In Tempest Bob Dylan Gives us His Soul: A Review

Bob Dylan’s Tempest

If the earth could sing, it would sound just like Bob Dylan on his new album Tempest.  His voice gravelly, deep, grounded, pungent, real.   His music and lyrics angry, honest,  dark, quirky, and challenging.  Spiritually reborn.

But that’s not what I expected of Tempest.  When I heard Dylan sing with Mumford and Sons on the Grammy awards a few years back, it made me cringe.  He sounded terrible, and looked unprepared and lost on stage.  A new generation leaving the old poet behind.  Right before my eyes Dylan was living out Neil Young’s line, “Rock and roll is here to stay/It’s better to burn out/Than to fade away.”  Dylan, I grieved, was fading away.

Bob Dylan has been one of my poetic heroes, spurring me on as a writer by proving a well chosen word is worth a thousand pictures.  Before I dreamed of being a novelist, I wanted to be a song writer.  Or at least a poet.  Later a poetry professor of mine complained that too few people read and understood good poetry.  But that the best of rock and roll was poetry being reborn with music as its foundation.  I believe Bob Dylan is the singer/song writer/poet laureate of that movement.  But the movement seemed to have left him behind.

In listening to Tempest I discovered my fears were unfounded.

Tempest is musically and lyrically rich and variedHe stabs at blues, ballads, a tribute, love songs, and a train song.  Each with a unique sound using banjoes, electric guitars, and even a country/Hawaiian sound.  In the midst of polished, studio perfected, bland, sound-alike, “American Idol” techno teenagers singing about their vacuous lives, I needed a rugged, earthy, musically unique, spiritual dose of Dylan.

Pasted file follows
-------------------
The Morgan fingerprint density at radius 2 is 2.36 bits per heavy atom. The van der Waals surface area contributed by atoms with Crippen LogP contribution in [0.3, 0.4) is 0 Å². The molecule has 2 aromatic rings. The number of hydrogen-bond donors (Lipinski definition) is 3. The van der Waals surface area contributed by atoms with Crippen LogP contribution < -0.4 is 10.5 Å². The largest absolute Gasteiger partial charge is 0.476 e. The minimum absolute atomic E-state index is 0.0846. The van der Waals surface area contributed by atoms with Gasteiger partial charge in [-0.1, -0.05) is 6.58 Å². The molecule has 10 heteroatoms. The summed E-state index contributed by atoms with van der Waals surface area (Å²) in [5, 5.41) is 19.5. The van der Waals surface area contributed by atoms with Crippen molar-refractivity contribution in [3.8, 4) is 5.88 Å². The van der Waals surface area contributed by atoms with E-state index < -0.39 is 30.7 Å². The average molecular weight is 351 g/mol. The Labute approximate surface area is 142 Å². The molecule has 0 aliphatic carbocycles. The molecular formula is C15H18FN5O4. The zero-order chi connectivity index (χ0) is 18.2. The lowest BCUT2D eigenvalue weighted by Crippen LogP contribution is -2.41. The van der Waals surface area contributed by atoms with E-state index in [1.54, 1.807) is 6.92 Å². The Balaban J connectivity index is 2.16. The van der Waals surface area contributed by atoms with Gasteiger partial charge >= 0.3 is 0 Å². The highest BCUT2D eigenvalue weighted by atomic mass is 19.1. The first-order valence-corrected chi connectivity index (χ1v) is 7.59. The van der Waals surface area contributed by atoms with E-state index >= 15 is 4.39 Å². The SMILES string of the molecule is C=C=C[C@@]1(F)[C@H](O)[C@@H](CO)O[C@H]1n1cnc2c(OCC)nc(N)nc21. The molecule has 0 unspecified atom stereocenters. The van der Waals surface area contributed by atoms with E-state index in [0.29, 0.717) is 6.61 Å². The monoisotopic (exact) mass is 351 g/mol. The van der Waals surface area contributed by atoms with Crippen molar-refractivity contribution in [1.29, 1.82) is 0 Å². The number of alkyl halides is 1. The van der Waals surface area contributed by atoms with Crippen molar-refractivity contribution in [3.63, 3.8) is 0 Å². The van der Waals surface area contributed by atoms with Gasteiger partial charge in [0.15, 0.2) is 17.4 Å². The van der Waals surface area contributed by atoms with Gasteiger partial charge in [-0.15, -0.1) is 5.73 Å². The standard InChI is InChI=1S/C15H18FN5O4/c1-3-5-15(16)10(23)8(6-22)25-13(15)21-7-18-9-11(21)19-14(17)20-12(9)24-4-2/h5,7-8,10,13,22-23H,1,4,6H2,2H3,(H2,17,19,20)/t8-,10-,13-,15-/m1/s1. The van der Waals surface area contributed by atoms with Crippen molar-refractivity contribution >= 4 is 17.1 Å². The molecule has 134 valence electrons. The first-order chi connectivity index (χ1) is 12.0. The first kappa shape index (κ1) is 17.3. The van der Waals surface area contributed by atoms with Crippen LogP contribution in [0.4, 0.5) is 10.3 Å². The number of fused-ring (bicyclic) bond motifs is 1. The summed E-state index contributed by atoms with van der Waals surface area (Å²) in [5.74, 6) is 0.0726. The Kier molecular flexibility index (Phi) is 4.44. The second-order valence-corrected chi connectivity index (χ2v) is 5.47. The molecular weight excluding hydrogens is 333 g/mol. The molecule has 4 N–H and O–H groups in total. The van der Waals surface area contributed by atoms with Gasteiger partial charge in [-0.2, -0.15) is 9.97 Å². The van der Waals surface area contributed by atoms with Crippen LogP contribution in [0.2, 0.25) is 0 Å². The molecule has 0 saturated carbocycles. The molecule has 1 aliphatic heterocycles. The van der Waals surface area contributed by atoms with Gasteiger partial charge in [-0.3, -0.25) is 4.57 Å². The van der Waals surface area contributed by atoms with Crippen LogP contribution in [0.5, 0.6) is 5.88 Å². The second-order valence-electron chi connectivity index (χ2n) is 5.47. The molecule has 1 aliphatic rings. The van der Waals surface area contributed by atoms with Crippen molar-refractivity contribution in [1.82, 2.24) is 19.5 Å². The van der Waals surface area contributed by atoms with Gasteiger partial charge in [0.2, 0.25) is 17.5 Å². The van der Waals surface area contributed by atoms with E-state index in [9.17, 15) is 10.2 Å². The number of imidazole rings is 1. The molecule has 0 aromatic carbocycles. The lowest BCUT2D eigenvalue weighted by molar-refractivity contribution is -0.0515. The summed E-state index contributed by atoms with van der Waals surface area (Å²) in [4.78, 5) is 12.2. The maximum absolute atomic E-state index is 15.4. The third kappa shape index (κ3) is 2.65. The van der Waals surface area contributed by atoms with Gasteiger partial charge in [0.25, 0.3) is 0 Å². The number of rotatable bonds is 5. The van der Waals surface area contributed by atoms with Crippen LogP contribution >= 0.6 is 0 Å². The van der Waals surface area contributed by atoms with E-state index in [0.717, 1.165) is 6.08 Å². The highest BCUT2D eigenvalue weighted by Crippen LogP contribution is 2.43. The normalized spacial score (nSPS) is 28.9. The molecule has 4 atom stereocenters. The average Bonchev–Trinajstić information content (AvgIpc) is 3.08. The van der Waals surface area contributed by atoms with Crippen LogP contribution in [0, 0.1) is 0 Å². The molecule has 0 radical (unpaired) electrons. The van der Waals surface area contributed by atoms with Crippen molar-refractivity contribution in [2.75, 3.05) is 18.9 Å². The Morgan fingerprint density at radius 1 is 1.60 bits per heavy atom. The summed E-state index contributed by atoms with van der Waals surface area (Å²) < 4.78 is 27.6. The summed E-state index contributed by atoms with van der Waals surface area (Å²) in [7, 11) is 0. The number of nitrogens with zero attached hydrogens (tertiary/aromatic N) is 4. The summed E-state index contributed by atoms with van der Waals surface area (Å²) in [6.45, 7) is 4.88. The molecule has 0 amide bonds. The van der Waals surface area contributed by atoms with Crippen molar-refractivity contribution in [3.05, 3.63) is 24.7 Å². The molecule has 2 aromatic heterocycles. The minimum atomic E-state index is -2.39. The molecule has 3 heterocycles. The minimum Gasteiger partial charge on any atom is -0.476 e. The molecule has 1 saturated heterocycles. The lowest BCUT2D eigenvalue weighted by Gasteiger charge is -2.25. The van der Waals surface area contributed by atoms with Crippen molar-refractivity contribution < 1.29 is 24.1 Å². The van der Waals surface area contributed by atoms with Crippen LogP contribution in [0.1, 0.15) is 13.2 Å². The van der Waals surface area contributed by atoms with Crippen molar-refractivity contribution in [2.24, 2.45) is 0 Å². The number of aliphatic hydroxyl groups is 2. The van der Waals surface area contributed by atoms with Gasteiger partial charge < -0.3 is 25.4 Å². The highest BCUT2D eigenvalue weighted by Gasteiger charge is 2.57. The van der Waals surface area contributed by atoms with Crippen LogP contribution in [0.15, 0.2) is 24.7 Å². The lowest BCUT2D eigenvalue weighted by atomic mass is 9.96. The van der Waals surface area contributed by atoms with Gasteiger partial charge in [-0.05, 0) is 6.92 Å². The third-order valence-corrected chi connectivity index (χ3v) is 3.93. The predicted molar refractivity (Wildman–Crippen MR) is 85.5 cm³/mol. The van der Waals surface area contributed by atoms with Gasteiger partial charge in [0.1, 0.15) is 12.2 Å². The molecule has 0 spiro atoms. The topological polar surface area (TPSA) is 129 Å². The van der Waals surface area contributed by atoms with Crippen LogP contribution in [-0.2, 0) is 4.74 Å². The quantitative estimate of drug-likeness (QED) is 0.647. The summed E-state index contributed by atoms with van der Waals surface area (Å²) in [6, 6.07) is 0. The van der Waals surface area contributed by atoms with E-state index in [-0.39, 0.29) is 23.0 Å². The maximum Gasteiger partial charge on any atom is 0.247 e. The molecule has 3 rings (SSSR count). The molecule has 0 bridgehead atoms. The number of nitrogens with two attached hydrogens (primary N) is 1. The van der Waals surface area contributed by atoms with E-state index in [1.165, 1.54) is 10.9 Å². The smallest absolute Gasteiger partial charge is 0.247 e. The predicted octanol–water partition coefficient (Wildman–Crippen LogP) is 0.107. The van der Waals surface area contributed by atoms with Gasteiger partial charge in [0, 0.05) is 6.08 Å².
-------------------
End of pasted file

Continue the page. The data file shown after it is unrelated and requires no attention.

And if you let his old, course voice throw you off, you’re missing out.

Dylan not only has a unique, gravelly, and poetic voice, but a spiritual one too.  Even outside of his “Christian phase” Dylan dug into spiritual ground.  New Testament and English Literature professor Michael J. Gilmour, who has written a couple of books on Dylan, believes Dylan is a “serious religious thinker,” and a “musical theologian.”

Maybe this comes from his Jewish roots.  Or maybe Dylan, unlike so many of us, lives from the soul out.  Dylan once sang, “I gave you my heart/But you wanted my soul,”  In Tempest Dylan holds nothing back and gives us his soul.  Though we may not all like what we see.

And Tempest is not just vaguely spiritual.

He ties many of the 10 songs on Tempest to biblical truths with poetic threads.

In “Pay in Blood” he sings, “Man can’t live by bread alone/I pay in blood but not my own” quoting both the Old Testament and Jesus while referencing our desperate need for sacrificial atonement.  Or at least that’s what this song drew me to.

More obliquely, in “Narrow Way” Dylan complains, “It’s a long road/it’s a long and narrow way/If I can’t work up to you/you’ll surely have to work down to me someday.”  In this achingly honest song, I heard a personal poetic description of how hard Dylan has found it to live and love well.  And I saw myself there.  I too need God to reach down to me because I cannot reach God.  This, of course, is the truth of Jesus’ incarnation.  Jesus worked down to us.

But it’s not all dust and ashes, with lyrical help from Robert Hunter, on “Duquesne Whistle,” Dylan sings in a voice and style that embodies Louie Armstrong, while proclaiming hope:

“You’re the only thing alive that keeps me going

You’re like a time bomb in my heart

I can hear a sweet voice gently calling

Must be the mother of our Lord

Listen to that Duquesne whistle blowing.”